I prefer the Narkel diye Niramish Ghugni, served with hot Luchi and obviously with some other side dishes such as Begun Bhaja, Aloo Phulkopir Dalna etc. In fact, I made the Niramish Ghughni a few days back and I was tempted to write about the Narkel diye Niramish Ghugni naturally. While writing the post, I traveled back to the memory lane. My childhood, spending lovely days at Mamarbari during the winters or summer break every year, maybe the best phase of my life.
We, the cousins used to visit dida in Howrah and after having our lavish dinner (which mostly used to be a vegetarian affair) our nights were fun-filled with Chitchat and listening to golden oldies. We happened to have a BPL tape recorder for that venture which is, however, a different story altogether. The days have gone and I have only the memory left and the recipe of Narkel diye Niramish Ghugni, as I learned from Dida.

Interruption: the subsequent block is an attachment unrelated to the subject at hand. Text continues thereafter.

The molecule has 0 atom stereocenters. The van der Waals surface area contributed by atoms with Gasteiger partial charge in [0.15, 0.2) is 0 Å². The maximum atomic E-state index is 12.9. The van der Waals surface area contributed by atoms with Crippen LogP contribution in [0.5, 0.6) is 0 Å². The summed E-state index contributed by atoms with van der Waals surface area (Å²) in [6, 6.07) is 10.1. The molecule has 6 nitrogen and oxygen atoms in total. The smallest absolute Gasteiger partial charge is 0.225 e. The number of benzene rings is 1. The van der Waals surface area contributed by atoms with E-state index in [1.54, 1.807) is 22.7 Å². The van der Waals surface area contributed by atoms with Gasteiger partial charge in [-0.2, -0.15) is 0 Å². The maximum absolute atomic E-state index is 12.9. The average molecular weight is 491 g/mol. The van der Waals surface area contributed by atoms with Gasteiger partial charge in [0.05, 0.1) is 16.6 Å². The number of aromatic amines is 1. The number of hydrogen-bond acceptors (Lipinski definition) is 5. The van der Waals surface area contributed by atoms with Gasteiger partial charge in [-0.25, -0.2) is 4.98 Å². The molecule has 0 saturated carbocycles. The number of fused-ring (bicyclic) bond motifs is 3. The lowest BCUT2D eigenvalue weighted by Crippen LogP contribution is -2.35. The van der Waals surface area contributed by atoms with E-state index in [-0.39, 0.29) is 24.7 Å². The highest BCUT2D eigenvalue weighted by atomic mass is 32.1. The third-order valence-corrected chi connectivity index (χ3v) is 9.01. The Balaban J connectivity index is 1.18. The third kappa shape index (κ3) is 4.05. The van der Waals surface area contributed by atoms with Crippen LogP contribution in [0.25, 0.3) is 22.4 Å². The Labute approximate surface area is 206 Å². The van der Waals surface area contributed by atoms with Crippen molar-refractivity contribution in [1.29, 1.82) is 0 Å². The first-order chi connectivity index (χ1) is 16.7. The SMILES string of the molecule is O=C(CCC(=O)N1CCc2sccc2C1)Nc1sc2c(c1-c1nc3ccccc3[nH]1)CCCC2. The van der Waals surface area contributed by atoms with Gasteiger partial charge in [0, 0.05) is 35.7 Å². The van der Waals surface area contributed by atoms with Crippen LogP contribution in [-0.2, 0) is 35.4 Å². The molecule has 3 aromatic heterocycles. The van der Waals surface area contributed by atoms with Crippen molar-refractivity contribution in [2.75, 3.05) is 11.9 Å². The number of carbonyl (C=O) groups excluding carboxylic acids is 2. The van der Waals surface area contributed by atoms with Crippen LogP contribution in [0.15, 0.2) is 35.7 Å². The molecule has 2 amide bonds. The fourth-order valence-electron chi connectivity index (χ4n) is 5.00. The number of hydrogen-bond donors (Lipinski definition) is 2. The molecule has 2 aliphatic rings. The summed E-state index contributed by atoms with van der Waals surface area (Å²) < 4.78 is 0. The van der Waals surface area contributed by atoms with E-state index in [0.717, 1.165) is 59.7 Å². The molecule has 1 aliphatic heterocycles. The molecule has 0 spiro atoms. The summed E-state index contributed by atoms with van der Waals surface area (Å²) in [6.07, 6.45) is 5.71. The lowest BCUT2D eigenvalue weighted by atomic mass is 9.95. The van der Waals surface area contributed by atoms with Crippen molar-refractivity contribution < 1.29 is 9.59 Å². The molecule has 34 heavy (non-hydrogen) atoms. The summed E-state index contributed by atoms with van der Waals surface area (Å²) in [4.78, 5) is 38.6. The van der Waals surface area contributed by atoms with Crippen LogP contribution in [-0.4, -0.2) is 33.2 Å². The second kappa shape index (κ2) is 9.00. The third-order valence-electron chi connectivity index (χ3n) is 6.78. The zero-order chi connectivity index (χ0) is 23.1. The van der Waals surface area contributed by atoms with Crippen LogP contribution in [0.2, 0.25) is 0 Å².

Niramish Ghughni Recipe from Debjanir Rannaghar!Print
Narkel Diye Niramish Ghugni or Yellow Peas Curry without Onion and garlic is a famous Bengali Lentil curry.
- 250g Motor / Whole Yellow Peas (1.5 Cup)
- 2 Potatoes
- ½ Coconut
- 1 Tomato
- 2 Green chilies
- 2 Tsp. Ginger paste
- 1 Bay leaf
- ½ Tsp. Cumin seeds
- 1 inch Cinnamon
- 3 Cloves
- 2 Green Cardamom
- 1 Dry Red Chili
- ¼ Tsp. Asafetida
- 1 Tsp. Turmeric Powder
- 1.5 Tsp. Cumin powder(half used in making bhaja moshla)
- 1 Tsp. Coriander powder
- ½ Tsp. Red chili powder
- ½ Tsp. Bengali Garam masala powder
- 1 Tsp. Sugar
- 1 Tsp. Salt or to taste
- 3 Tbsp. Mustard Oil
- ½ Tsp. Ghee (optional)
- Wash and soak Motor or Yellow Peas in water with ½ Tsp. Salt overnight.
- Drain the water and wash the peas under running water 2-3 times.
- Now take the Yellow Peas along with two times water, ½ Tsp. Salt and ½ Tsp. Turmeric Powder. ⅓ Tsp. each of Red Chili Powder, Cumin Powder and Coriander Powder in a pressure cooker. Keep cooking in medium flame with the weight on for 3 whistles.